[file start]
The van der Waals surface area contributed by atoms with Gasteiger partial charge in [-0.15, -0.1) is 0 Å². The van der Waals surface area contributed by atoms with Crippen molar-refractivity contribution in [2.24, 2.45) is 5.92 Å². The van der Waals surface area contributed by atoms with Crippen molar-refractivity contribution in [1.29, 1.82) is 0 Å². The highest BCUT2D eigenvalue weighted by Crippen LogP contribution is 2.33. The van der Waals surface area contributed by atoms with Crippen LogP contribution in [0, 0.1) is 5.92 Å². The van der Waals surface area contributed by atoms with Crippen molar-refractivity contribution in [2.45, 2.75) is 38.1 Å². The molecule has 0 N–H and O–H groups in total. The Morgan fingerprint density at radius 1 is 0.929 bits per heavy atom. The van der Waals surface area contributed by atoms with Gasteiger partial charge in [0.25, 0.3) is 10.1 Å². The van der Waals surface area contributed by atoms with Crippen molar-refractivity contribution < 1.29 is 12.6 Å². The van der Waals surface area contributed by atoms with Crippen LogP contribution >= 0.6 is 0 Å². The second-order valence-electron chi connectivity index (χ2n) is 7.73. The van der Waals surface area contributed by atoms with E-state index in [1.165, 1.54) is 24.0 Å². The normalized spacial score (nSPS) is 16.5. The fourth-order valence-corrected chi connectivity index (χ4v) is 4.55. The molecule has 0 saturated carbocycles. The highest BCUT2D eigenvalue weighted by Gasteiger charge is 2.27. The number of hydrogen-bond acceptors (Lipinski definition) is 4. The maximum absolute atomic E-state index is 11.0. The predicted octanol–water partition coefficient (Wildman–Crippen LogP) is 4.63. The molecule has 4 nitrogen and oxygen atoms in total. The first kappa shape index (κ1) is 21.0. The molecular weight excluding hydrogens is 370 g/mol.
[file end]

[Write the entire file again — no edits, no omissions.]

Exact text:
The van der Waals surface area contributed by atoms with Gasteiger partial charge in [-0.15, -0.1) is 0 Å². The van der Waals surface area contributed by atoms with Crippen molar-refractivity contribution in [2.24, 2.45) is 5.92 Å². The van der Waals surface area contributed by atoms with Crippen molar-refractivity contribution in [1.29, 1.82) is 0 Å². The highest BCUT2D eigenvalue weighted by Crippen LogP contribution is 2.33. The van der Waals surface area contributed by atoms with Crippen LogP contribution in [0, 0.1) is 5.92 Å². The van der Waals surface area contributed by atoms with Crippen molar-refractivity contribution in [2.45, 2.75) is 38.1 Å². The molecule has 0 N–H and O–H groups in total. The Morgan fingerprint density at radius 1 is 0.929 bits per heavy atom. The van der Waals surface area contributed by atoms with Gasteiger partial charge in [0.25, 0.3) is 10.1 Å². The van der Waals surface area contributed by atoms with Crippen molar-refractivity contribution < 1.29 is 12.6 Å². The van der Waals surface area contributed by atoms with Crippen LogP contribution >= 0.6 is 0 Å². The second-order valence-electron chi connectivity index (χ2n) is 7.73. The van der Waals surface area contributed by atoms with E-state index in [1.165, 1.54) is 24.0 Å². The normalized spacial score (nSPS) is 16.5. The fourth-order valence-corrected chi connectivity index (χ4v) is 4.55. The molecule has 0 saturated carbocycles. The highest BCUT2D eigenvalue weighted by Gasteiger charge is 2.27. The number of hydrogen-bond acceptors (Lipinski definition) is 4. The maximum absolute atomic E-state index is 11.0. The predicted octanol–water partition coefficient (Wildman–Crippen LogP) is 4.63. The molecule has 4 nitrogen and oxygen atoms in total. The first kappa shape index (κ1) is 21.0. The molecular weight excluding hydrogens is 370 g/mol.